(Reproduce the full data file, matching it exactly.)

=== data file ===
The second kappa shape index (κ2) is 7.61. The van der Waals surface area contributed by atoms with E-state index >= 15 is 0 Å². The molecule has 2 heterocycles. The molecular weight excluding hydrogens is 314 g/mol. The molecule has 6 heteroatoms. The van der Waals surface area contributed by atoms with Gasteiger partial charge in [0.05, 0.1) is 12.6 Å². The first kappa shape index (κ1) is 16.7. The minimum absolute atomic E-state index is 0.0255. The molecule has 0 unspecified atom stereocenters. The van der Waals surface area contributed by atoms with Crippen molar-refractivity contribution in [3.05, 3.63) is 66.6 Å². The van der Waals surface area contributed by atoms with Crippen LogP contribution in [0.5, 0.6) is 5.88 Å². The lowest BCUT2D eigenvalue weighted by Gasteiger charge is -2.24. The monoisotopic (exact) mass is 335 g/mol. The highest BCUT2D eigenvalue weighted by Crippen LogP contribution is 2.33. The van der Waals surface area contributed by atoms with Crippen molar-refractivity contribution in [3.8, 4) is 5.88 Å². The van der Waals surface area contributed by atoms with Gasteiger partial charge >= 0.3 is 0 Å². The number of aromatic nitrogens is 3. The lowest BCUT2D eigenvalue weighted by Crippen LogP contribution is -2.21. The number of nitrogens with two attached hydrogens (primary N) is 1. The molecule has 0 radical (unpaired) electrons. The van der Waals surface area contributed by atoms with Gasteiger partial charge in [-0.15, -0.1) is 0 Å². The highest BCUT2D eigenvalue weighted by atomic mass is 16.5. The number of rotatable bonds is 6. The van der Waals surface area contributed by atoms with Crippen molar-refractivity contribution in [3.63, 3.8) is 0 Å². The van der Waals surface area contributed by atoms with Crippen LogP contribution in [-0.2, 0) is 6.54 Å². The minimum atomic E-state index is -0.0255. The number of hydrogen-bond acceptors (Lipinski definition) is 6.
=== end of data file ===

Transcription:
The second kappa shape index (κ2) is 7.61. The van der Waals surface area contributed by atoms with E-state index >= 15 is 0 Å². The molecule has 2 heterocycles. The molecular weight excluding hydrogens is 314 g/mol. The molecule has 6 heteroatoms. The van der Waals surface area contributed by atoms with Gasteiger partial charge in [0.05, 0.1) is 12.6 Å². The first kappa shape index (κ1) is 16.7. The minimum absolute atomic E-state index is 0.0255. The molecule has 0 unspecified atom stereocenters. The van der Waals surface area contributed by atoms with Crippen molar-refractivity contribution in [3.05, 3.63) is 66.6 Å². The van der Waals surface area contributed by atoms with Crippen LogP contribution in [0.5, 0.6) is 5.88 Å². The lowest BCUT2D eigenvalue weighted by Gasteiger charge is -2.24. The monoisotopic (exact) mass is 335 g/mol. The highest BCUT2D eigenvalue weighted by Crippen LogP contribution is 2.33. The van der Waals surface area contributed by atoms with Crippen molar-refractivity contribution in [3.8, 4) is 5.88 Å². The van der Waals surface area contributed by atoms with Gasteiger partial charge >= 0.3 is 0 Å². The number of aromatic nitrogens is 3. The lowest BCUT2D eigenvalue weighted by Crippen LogP contribution is -2.21. The number of nitrogens with two attached hydrogens (primary N) is 1. The molecule has 0 radical (unpaired) electrons. The van der Waals surface area contributed by atoms with Gasteiger partial charge in [-0.15, -0.1) is 0 Å². The highest BCUT2D eigenvalue weighted by atomic mass is 16.5. The number of rotatable bonds is 6. The van der Waals surface area contributed by atoms with Crippen molar-refractivity contribution in [3.63, 3.8) is 0 Å². The van der Waals surface area contributed by atoms with Crippen LogP contribution in [-0.2, 0) is 6.54 Å². The minimum atomic E-state index is -0.0255. The number of hydrogen-bond acceptors (Lipinski definition) is 6.